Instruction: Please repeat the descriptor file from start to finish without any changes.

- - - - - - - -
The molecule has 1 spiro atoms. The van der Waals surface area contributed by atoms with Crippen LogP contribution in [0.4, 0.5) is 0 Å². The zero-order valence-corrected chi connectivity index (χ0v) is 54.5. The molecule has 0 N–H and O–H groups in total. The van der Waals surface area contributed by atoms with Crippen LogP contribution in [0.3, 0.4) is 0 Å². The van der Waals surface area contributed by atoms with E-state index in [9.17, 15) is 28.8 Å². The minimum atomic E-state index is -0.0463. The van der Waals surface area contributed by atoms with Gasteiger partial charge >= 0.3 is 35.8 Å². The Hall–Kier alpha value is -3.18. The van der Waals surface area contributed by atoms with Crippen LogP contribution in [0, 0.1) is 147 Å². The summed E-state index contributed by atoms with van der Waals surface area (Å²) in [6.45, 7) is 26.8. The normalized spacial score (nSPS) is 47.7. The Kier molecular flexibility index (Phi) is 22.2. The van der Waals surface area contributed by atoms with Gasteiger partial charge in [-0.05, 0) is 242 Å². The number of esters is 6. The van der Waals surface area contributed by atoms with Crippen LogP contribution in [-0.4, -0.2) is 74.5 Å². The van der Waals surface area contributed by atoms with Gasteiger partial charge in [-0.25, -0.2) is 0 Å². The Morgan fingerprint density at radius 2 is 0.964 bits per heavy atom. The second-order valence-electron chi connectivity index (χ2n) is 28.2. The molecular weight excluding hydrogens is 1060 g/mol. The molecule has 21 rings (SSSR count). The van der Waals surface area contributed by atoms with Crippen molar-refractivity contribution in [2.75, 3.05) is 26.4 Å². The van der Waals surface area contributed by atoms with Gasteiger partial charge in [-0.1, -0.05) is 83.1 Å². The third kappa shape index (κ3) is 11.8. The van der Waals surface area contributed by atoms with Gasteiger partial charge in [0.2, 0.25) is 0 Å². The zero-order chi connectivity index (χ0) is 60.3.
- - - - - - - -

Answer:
The molecule has 1 spiro atoms. The van der Waals surface area contributed by atoms with Crippen LogP contribution in [0.4, 0.5) is 0 Å². The zero-order valence-corrected chi connectivity index (χ0v) is 54.5. The molecule has 0 N–H and O–H groups in total. The van der Waals surface area contributed by atoms with Crippen LogP contribution in [0.3, 0.4) is 0 Å². The van der Waals surface area contributed by atoms with E-state index in [9.17, 15) is 28.8 Å². The minimum atomic E-state index is -0.0463. The van der Waals surface area contributed by atoms with Gasteiger partial charge >= 0.3 is 35.8 Å². The Hall–Kier alpha value is -3.18. The van der Waals surface area contributed by atoms with Crippen LogP contribution in [0, 0.1) is 147 Å². The summed E-state index contributed by atoms with van der Waals surface area (Å²) in [6.45, 7) is 26.8. The normalized spacial score (nSPS) is 47.7. The Kier molecular flexibility index (Phi) is 22.2. The van der Waals surface area contributed by atoms with Gasteiger partial charge in [-0.05, 0) is 242 Å². The number of esters is 6. The van der Waals surface area contributed by atoms with Crippen LogP contribution in [-0.4, -0.2) is 74.5 Å². The van der Waals surface area contributed by atoms with Gasteiger partial charge in [-0.25, -0.2) is 0 Å². The Morgan fingerprint density at radius 2 is 0.964 bits per heavy atom. The second-order valence-electron chi connectivity index (χ2n) is 28.2. The molecular weight excluding hydrogens is 1060 g/mol. The molecule has 21 rings (SSSR count). The van der Waals surface area contributed by atoms with Crippen molar-refractivity contribution in [2.75, 3.05) is 26.4 Å². The van der Waals surface area contributed by atoms with Gasteiger partial charge in [-0.1, -0.05) is 83.1 Å². The third kappa shape index (κ3) is 11.8. The van der Waals surface area contributed by atoms with Gasteiger partial charge in [0.2, 0.25) is 0 Å². The zero-order chi connectivity index (χ0) is 60.3.